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When to Bail: Part I Option II

28/06/2012

I cannot emphasize enough the importance of stepping back and re-evaluating your first year’s work as a teacher. If grad school is not for you, why not enjoy a gap year? Typically, gap year refers to the year after high school and before college when a student backpacks, volunteers, or works abroad. I believe in Australian terms it would be a walkabout (What is an Australian walkabout?), time to reflect on and evaluate your past, present, & future paths. There are GOBS of opportunities out there for nomadic souls, and travel broadens one’s perspective at least three-fold. Amazingly blogger Lillie Marshall has compiled many great ideas at her website http://www.teachingtraveling.com/. Man, oh man, if I had visited this website ten years ago!

Also, if you came to teaching young and are under thirty you may want to au pair for a year. Check out http://www.planetaupair.com/. Unfortunately, I didn’t discover the world of au pairing until I was older than such organizations typically desire, but it looks like a great deal to me. Usually 20-40 hours of child care per week gets you a stipend and host family and meals for three, six, nine, or twelve months. The rest of the time is yours to explore your new home and culture!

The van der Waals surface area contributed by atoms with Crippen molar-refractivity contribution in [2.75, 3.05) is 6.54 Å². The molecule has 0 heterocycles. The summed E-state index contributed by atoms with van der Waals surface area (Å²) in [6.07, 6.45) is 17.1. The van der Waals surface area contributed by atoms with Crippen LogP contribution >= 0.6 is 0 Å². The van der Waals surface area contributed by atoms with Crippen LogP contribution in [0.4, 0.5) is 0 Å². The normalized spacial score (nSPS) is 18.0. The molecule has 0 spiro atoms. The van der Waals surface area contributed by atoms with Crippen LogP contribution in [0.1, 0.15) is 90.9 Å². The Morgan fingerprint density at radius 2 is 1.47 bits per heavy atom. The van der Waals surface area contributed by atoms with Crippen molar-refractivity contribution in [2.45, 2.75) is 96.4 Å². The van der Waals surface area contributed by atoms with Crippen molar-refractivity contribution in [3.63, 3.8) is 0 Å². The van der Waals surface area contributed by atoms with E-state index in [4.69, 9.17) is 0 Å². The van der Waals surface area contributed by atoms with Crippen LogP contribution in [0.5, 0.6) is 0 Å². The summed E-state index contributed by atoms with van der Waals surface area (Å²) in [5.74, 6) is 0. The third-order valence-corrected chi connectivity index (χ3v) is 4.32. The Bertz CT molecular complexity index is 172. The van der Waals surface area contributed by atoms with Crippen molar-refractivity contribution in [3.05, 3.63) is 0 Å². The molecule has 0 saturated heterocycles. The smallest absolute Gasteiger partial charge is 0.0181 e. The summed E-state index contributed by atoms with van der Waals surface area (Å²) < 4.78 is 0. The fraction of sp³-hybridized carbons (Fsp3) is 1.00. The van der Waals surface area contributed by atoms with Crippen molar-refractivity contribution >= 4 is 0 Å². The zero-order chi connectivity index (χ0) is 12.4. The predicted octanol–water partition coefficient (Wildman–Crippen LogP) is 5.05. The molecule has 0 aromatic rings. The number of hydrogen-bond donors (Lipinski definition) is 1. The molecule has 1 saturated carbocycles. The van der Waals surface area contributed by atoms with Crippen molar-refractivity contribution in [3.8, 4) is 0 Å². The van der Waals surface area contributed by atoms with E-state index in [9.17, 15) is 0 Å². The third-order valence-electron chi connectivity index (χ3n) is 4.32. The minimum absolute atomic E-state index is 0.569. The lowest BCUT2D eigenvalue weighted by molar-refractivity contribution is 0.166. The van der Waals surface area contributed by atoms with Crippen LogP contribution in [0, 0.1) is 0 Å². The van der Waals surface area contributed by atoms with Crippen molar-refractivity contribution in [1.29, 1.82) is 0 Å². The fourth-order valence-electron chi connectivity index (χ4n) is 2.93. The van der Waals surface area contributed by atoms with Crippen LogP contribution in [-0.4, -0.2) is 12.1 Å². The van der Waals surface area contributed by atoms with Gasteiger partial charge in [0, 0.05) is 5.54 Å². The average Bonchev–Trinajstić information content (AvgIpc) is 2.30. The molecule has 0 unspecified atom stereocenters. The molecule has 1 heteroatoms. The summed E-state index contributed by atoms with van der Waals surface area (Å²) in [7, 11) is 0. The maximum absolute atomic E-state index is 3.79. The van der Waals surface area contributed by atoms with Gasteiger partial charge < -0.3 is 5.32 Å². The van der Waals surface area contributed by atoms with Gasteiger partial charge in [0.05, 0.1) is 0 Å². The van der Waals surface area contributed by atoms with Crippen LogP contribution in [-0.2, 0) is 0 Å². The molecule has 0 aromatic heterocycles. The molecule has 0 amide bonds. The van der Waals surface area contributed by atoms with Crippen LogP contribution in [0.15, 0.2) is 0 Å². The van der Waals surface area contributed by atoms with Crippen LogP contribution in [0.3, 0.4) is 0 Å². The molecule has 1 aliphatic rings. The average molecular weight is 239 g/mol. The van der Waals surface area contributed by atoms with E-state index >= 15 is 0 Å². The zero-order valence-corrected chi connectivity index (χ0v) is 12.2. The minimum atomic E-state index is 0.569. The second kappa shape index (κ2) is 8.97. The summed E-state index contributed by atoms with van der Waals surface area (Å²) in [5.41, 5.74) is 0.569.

A former student of mine chose to au pair in Spain immediately following high school. While the other students were applying to college she was filling out au pair applications. Because she applied early and was in no hurry to find a placement she was able to hold out for exactly what she wanted. In her case, that was a home on the beach, and that is exactly what she got! The lucky lady was placed with a family of two doctors on the beach in Valencia, Spain! They even helped her learn Spanish.

Au pair families understand that their child-care worker is also there to learn about the culture and are encouraged to foster such knowledge. So if you are in your late teens or twenties maybe au pair work is for you, for at least one year anyway. And, if you enjoy it, it’s a great way to spend future summers of your teaching career.

Bottom line? Recharge your batteries anywhere in the world your heart desires. It can only enhance your teaching and your soul. Namaste.

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